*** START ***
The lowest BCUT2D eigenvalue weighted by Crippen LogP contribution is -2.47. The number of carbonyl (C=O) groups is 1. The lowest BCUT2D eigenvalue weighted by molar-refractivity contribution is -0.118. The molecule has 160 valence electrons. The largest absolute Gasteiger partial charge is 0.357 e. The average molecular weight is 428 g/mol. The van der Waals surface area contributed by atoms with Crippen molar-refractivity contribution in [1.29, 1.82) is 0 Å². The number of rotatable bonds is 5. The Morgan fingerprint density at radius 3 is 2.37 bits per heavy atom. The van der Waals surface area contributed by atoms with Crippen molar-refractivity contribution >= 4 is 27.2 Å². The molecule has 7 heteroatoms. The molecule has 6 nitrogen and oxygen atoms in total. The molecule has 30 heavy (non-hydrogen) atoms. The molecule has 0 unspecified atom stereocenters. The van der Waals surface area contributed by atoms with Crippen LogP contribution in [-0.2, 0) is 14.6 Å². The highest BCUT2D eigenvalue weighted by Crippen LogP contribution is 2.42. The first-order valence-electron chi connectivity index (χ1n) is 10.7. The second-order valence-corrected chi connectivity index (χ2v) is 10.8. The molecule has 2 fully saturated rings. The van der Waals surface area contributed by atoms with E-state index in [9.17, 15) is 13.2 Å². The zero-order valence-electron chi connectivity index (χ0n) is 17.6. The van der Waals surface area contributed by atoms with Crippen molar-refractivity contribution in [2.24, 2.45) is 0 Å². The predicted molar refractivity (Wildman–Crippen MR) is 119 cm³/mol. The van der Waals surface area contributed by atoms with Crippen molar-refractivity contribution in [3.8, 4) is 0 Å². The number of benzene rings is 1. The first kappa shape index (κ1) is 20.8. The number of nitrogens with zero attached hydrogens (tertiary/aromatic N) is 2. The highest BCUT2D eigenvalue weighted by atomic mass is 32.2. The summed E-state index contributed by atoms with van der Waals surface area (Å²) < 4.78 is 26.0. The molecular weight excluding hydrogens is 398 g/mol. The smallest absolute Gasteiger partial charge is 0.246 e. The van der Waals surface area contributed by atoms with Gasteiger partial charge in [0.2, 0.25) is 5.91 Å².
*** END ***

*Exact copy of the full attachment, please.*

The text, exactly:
The lowest BCUT2D eigenvalue weighted by Crippen LogP contribution is -2.47. The number of carbonyl (C=O) groups is 1. The lowest BCUT2D eigenvalue weighted by molar-refractivity contribution is -0.118. The molecule has 160 valence electrons. The largest absolute Gasteiger partial charge is 0.357 e. The average molecular weight is 428 g/mol. The van der Waals surface area contributed by atoms with Crippen molar-refractivity contribution in [1.29, 1.82) is 0 Å². The number of rotatable bonds is 5. The Morgan fingerprint density at radius 3 is 2.37 bits per heavy atom. The van der Waals surface area contributed by atoms with Crippen molar-refractivity contribution >= 4 is 27.2 Å². The molecule has 7 heteroatoms. The molecule has 6 nitrogen and oxygen atoms in total. The molecule has 30 heavy (non-hydrogen) atoms. The molecule has 0 unspecified atom stereocenters. The van der Waals surface area contributed by atoms with Crippen LogP contribution in [-0.2, 0) is 14.6 Å². The highest BCUT2D eigenvalue weighted by Crippen LogP contribution is 2.42. The first-order valence-electron chi connectivity index (χ1n) is 10.7. The second-order valence-corrected chi connectivity index (χ2v) is 10.8. The molecule has 2 fully saturated rings. The van der Waals surface area contributed by atoms with E-state index in [9.17, 15) is 13.2 Å². The zero-order valence-electron chi connectivity index (χ0n) is 17.6. The van der Waals surface area contributed by atoms with Crippen molar-refractivity contribution in [2.24, 2.45) is 0 Å². The predicted molar refractivity (Wildman–Crippen MR) is 119 cm³/mol. The van der Waals surface area contributed by atoms with Crippen molar-refractivity contribution in [3.8, 4) is 0 Å². The number of benzene rings is 1. The first kappa shape index (κ1) is 20.8. The number of nitrogens with zero attached hydrogens (tertiary/aromatic N) is 2. The highest BCUT2D eigenvalue weighted by atomic mass is 32.2. The summed E-state index contributed by atoms with van der Waals surface area (Å²) < 4.78 is 26.0. The molecular weight excluding hydrogens is 398 g/mol. The smallest absolute Gasteiger partial charge is 0.246 e. The van der Waals surface area contributed by atoms with Gasteiger partial charge in [0.2, 0.25) is 5.91 Å².